Oklahoma Higher Education Campus E-Clips sponsored by the Communicators Council

August 2015

Renowned Granite Sculptor Named First Artist-in-Residence at USAO

USAO's Jesus Morales, student Freddy Baeza and professor Layne Thrift.

Jesús Moroles (left), internationally known granite sculptor, talks with USAO art major Freddy Baeza as assistant professor of art Layne Thrift lifts a piece of granite with the forklift. Nearly 1,000 pieces of granite will be used in the Coming Together Plaza, an environmental sculpture designed by Moroles for the USAO campus.

Internationally renowned sculptor Jesús Moroles has begun his tenure as the first artist-in-residence at the University of Science and Arts of Oklahoma.

Moroles accepted the position as part of a unique opportunity to work on a massive installation known as Coming Together Park while training a new generation of artists to work in his chosen medium, granite.

USAO President John Feaver said that he was delighted that both the campus and the student body would benefit from an artist of Moroles’ skill and vision.

“It’s no secret that Jesús is the very best at what he does,” Feaver said. “We are elated to host him as our first artist-in-residence and know that the impression he will leave on our campus and our students will be distinctive and enduring.”

As artist-in-residence, Moroles will work closely with USAO students and faculty who will be actively involved in creating and installing the granite pieces that will give the park its distinctive look.

In total, the park, which Moroles called an “environmental installation,” will cover a sprawling 40,000 square feet of the campus or slightly less than an acre.

Moroles, whose work is featured throughout the world, said the park would be the largest installation he has ever done in terms of space on the ground.
“I have built up but never across as much space as this will be,” he said.

The design features a series of granite rings placed around the trees that currently define the area just north of the university’s signature oval. A bed of crushed granite stones will garnish the area inside the ring.

Other features, including benches, a dry creek bed and plazas within the park, will turn the entire area into a place where students will fulfill the installation’s name by coming together for conversation and camaraderie.

Assistant professors of art Layne Thrift and Jordan Vinyard are supervising students as they cut, polish and place the granite in various locations within the park.

“This is an unbelievable opportunity for our students,” Thrift said. “There are very few universities in the country where students can work with granite on this scale and to be able to work directly with an artist the stature of Jesús Moroles is just incredible.”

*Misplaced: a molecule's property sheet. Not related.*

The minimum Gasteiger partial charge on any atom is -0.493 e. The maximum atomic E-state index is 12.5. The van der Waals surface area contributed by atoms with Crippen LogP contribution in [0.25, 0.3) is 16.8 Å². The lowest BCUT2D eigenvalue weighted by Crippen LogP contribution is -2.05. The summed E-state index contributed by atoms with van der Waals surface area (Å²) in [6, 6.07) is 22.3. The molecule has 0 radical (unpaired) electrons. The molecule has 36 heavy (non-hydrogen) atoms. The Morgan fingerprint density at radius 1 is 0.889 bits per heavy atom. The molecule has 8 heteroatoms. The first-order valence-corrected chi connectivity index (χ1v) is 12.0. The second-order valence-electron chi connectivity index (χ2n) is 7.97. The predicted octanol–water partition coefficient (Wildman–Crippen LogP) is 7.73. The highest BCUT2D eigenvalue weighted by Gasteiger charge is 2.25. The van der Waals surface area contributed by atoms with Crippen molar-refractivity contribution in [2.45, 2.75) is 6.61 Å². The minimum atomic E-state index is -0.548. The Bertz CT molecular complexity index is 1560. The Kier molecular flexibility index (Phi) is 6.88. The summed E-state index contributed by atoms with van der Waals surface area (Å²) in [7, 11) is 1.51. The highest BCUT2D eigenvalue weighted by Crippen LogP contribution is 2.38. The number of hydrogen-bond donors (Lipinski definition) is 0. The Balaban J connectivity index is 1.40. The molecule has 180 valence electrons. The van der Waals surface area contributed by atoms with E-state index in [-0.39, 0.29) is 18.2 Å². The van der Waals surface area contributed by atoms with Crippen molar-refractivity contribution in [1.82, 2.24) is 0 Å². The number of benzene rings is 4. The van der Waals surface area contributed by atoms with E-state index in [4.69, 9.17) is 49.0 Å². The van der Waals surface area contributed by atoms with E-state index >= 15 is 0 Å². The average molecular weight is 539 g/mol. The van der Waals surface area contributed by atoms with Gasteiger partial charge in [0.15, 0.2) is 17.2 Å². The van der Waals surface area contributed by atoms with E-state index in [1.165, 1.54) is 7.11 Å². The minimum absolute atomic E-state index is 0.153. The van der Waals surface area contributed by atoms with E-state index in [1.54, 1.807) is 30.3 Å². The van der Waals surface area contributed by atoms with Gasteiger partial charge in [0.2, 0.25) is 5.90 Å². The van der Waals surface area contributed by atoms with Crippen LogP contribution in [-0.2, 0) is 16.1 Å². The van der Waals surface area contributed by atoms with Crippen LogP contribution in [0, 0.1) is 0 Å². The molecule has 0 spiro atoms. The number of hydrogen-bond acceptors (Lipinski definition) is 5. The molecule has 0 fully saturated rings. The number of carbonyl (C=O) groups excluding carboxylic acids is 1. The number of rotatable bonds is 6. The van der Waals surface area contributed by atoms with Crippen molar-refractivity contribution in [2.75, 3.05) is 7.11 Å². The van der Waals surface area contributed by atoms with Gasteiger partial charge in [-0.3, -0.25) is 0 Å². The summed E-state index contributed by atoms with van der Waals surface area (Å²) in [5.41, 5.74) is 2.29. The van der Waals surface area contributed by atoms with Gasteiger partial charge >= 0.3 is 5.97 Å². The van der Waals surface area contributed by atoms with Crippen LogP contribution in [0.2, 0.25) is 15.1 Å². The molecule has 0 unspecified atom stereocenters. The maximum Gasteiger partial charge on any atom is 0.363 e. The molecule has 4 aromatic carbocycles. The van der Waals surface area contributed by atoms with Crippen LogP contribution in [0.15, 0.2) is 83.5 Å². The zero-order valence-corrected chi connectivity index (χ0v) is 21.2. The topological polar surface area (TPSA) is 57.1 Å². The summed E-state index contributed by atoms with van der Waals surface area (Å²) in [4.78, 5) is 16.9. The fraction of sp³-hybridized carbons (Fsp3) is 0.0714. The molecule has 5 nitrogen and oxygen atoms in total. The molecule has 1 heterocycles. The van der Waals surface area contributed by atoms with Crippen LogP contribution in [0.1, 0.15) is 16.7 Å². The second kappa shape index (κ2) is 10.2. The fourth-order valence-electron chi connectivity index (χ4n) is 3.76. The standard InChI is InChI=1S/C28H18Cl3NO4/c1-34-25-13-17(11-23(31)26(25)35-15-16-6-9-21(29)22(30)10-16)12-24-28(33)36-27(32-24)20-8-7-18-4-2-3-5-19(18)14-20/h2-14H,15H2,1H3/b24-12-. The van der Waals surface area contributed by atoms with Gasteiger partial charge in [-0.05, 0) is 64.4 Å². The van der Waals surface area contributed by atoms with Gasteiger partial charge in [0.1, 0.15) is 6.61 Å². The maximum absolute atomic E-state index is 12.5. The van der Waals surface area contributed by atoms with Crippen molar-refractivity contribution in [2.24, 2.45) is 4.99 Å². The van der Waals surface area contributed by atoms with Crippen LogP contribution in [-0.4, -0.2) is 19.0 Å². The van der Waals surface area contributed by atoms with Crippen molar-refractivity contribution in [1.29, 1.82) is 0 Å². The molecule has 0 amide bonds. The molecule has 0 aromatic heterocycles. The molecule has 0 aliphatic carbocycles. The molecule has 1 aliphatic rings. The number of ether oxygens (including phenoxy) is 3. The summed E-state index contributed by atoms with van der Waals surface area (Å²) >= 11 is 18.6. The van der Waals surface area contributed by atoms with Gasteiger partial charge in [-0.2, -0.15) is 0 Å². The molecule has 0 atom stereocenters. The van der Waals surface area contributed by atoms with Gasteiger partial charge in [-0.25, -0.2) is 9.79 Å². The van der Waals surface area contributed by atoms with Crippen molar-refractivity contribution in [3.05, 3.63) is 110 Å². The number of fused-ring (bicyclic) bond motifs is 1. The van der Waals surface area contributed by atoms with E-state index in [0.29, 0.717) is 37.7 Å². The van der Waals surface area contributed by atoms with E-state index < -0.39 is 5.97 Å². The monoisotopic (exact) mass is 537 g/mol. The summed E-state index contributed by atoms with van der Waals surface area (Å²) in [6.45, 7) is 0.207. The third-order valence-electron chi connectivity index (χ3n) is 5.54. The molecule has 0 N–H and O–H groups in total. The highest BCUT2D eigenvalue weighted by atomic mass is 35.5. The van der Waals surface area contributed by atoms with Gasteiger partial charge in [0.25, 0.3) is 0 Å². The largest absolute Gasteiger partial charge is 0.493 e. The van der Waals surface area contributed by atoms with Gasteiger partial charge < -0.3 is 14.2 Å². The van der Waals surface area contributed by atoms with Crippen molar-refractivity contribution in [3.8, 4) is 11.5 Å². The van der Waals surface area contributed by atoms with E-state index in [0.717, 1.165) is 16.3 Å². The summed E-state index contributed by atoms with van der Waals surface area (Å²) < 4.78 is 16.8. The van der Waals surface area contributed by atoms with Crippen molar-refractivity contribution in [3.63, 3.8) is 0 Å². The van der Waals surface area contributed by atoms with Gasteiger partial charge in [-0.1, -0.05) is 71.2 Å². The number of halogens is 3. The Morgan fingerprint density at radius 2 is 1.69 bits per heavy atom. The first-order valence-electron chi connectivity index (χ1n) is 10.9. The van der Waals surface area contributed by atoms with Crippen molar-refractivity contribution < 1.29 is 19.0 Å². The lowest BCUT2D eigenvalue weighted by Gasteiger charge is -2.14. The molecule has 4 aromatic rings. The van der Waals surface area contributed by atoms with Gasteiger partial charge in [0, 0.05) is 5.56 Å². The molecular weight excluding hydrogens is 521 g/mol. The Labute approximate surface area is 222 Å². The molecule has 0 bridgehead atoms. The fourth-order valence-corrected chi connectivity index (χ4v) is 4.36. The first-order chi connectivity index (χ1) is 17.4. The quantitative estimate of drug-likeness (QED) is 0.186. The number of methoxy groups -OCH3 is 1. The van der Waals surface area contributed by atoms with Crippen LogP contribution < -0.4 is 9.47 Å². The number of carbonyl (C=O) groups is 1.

Thrift estimated 150,000 pounds of granite would be used in the park.

The late Dr. Ingrid Shafer, longtime professor of philosophy and religious studies at USAO, donated more than 200 pieces to the university.

“Ingrid would have loved this,” Thrift said. “She devoted her entire life to teaching students that building bridges promotes understanding and peaceful coexistence. That’s the whole idea behind the Coming Together Park.”

Moroles added another 36,000 pounds from a quarry in Texas.

In all, he has more than 2,000 works in place in countries all over the world.

His most visible work, Lapstrake, is a 64-ton sculpture measuring more than 22 feet high that rests in the CBS Plaza in New York City.

Moroles, a Texas native, earned his BFA from North Texas State University. He was awarded the 2008 National Medal of Arts by President George W. Bush for his “enduring achievements as a sculptor of stone.” It is the highest achievement that an artist can receive from the U.S. government.

Moroles serves on the board of commissioners for the Smithsonian Institution’s National American Art Museum and served for many years on the board of directors for the International Sculpture Center in Washington, D.C.

Michael Nealeigh, vice president for university advancement and project supervisor, projects that the work on Coming Together Park will be completed by the end of the summer.

Campus E-Clips is published by the Communicators Council, an advisory group to the Oklahoma State Regents for Higher Education comprised of Oklahoma higher education public information officers. All stories are submitted to a review panel of council members for editing and selection. To submit a story, please contact the participating council member from your institution. Stories must meet newsletter submission guidelines. Click here to view the Guidelines. For additional information, email newsletter@osrhe.edu. Site hosted by the Oklahoma State Regents for Higher Education. Disclaimer